Thursday, December 17, 2015

Pharma Bro Shkreli and Shadenfreude: A Match Made In Heaven (Or Hell)

Martin Shkreli under arrest today, inspiring a huge wave
 of schadenfreude. But will he get the last laugh? 
I bet it's fair to say that one of the most searched words on Google today is "Schadenfreude."

"Schadenfreude" refers to the pleasure derived from another person's misfortune, and so many people, including yours truly, have been experiencing intense schadenfreude over the arreset of Martin Shkreli.

Martin Shkreli, the "Pharma Bro" train wreck I've been obsessing about because he raised the price of life saving drugs to sky high levels to make oodles of money, was arrested on fraud charges, according to numerous media reports this morning.

He's the guy who raised the price of a medication for people with HIV and other life threatening illnesses from $13.50 to $750.00. His logic is its his job to make lots of money, and if sick and broke people suffer because of it, too bad.

He's been busy getting reading to inflate prices of other life saving drugs, too.

According to MSN:

"Prosecutors charged him with illegally taking stock from Retrophin, Inc., a biotechnology firm he started in 2011, and using it to pay off debts from unrelated business dealings. He was later ousted from the company, where he'd been chief executive officer, and sued by the board.

In the case that closely tracks that suit, federal prosecutors accused Shkreli of engaging in a complicated shell game after his defunct hedge fund, MSMB Capital Management, lost millions. He is alleged to have made secret payoffs and set up sham consulting arrangements."

Everybody had a HUGE field day with this arrest, especially on social media, because Shkreli is such a vile creature.

Maybe this makes me a bad person, but the news about the criminal charges against Shkreli are making me a very happy man today. I'm in a good mood now. Like a lot of people.

When I Googled "schadenfreude Shkreli" this evening, I got no fewer than 6,250 matches.

Salon collected some of the best Tweets about Shkreli's arrest today, including, from @ohiotimmons3, "On the fourth day of Christmas my true love gave to me a warrant for Martin Shkreli."

@John Fuglesang Tweeted: "Wait, Martin Shkreli in jail? Are the criminals OK?"

Probably not. As long as Shkreli is around, somebody's going to get hurt.

Over at Wired, they tell us that Dean Burnett, known as @garwboy on Twitter, noted, "Government warning: National schadenfreude reserves expected to run dry by the end of the week."

I have no doubt that's true.

Many people are apparently worried about a Wu-Tang Clan album Shkreli recently bought. It's the only one in existence, and he reportedly paid $2 million for it.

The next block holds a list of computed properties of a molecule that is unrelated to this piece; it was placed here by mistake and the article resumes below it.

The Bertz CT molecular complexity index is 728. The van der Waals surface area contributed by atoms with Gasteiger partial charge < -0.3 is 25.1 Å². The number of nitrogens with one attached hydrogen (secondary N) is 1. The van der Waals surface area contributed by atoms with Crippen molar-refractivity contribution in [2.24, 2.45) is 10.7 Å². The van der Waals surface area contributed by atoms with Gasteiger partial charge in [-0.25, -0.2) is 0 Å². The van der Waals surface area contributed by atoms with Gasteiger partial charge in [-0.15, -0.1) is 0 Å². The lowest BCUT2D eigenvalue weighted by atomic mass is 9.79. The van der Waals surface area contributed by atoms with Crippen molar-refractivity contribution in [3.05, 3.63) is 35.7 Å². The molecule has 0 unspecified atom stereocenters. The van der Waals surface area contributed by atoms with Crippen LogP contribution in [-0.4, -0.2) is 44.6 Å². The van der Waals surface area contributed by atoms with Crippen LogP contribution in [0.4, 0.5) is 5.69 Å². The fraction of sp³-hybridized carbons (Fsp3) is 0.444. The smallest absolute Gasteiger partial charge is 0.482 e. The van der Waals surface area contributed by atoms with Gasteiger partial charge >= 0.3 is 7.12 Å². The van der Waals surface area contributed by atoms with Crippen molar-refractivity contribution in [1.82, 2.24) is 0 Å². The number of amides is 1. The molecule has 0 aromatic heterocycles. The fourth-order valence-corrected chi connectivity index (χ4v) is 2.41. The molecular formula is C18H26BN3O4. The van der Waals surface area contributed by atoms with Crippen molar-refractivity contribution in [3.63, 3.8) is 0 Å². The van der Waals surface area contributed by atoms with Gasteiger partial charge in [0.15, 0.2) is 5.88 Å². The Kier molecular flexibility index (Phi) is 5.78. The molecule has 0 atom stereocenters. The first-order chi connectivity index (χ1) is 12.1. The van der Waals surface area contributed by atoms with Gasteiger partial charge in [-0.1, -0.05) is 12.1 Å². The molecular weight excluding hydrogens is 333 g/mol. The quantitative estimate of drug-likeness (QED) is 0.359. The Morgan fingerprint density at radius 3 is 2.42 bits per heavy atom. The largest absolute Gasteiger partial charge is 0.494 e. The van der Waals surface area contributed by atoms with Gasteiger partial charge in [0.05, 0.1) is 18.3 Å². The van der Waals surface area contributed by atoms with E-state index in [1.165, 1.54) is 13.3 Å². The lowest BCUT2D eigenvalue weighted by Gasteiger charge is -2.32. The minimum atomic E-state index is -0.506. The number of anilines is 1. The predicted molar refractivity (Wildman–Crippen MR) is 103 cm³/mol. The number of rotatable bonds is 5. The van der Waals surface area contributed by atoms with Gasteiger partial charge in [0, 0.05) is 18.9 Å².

Yeah, I don't know why anybody would spend $2 million for the only copy of an album from anybody, but what do I know?

If Shkreli goes to jail, I guess he now has time to enjoy the Wu-Tang album he bought from all the money he's making off the backs of ill people.

This arrest will probably slow down Shkreli's quest to totally inflate the cost of life-saving drugs for other people, but at least it's a start.

Here's how lousy Shkreli is. He told a Forbes health care summit early this month that he screwed up. Did he mean he shouldn't have raised medication prices so much?

Nope. He said he should have raised them more.

Forbes quoted Shkreli thusly: "'My shareholder expect me to make the most profit," Shkreli said, a theme he returned to again and again. 'That's the ugly, dirty truth.'

'I'm going to maximize profits,' Shkreli addes later. 'That's what people (in healthcare) are afraid to say.'"

In other words, the only responsibility of a manufacturer of a life saving medication is to maximize profits. The patients who need it? Fuck 'em. let them die as long as I can make millions.

No wonder people as disparate as Donald Trump and Hilary Clinton hate him.

My dream? That Shkreli gets a long, long inside look living among the "Lights of Dannemora."

As in the really nasty Clinton Correctional Facility in New York.

My dream probably won't come true, though. As The Guardian points out, even when there's wild excesses like those of Shkreli, the big splash of publicity over the arrest will be for naught.

Most CEOs caught with their hands on the cookie jar are not convicted. Even when they are, they get what for them is a slap on the wrist. A fine of a few million dollars, which is really peanuts, and then they can go on ripping people off.

I'm sure several more medically needed people will die to satisfiy Shkreli's greed.

Then it will, unfortunately, become his turn to feel the schadenfreude when the rest of us can't afford the medicine to keep us alive. The medicine that the likes of Shkreli prices out of our reach.

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